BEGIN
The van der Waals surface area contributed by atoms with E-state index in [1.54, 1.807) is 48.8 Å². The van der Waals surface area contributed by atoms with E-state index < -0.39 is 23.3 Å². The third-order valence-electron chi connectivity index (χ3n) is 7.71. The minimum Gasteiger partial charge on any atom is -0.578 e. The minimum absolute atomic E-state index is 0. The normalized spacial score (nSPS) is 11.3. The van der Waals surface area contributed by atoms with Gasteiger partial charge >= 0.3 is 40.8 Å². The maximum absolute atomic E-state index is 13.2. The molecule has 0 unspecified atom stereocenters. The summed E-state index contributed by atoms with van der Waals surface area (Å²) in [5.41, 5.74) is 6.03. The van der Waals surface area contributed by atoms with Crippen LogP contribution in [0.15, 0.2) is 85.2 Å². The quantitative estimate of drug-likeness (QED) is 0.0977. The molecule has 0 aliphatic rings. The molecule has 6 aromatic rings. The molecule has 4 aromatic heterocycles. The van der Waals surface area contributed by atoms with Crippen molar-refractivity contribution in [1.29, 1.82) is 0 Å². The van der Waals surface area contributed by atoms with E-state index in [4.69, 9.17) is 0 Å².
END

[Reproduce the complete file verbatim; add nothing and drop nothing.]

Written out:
The van der Waals surface area contributed by atoms with E-state index in [1.54, 1.807) is 48.8 Å². The van der Waals surface area contributed by atoms with E-state index < -0.39 is 23.3 Å². The third-order valence-electron chi connectivity index (χ3n) is 7.71. The minimum Gasteiger partial charge on any atom is -0.578 e. The minimum absolute atomic E-state index is 0. The normalized spacial score (nSPS) is 11.3. The van der Waals surface area contributed by atoms with Gasteiger partial charge >= 0.3 is 40.8 Å². The maximum absolute atomic E-state index is 13.2. The molecule has 0 unspecified atom stereocenters. The summed E-state index contributed by atoms with van der Waals surface area (Å²) in [5.41, 5.74) is 6.03. The van der Waals surface area contributed by atoms with Crippen LogP contribution in [0.15, 0.2) is 85.2 Å². The quantitative estimate of drug-likeness (QED) is 0.0977. The molecule has 0 aliphatic rings. The molecule has 6 aromatic rings. The molecule has 4 aromatic heterocycles. The van der Waals surface area contributed by atoms with Crippen molar-refractivity contribution in [1.29, 1.82) is 0 Å². The van der Waals surface area contributed by atoms with E-state index in [4.69, 9.17) is 0 Å².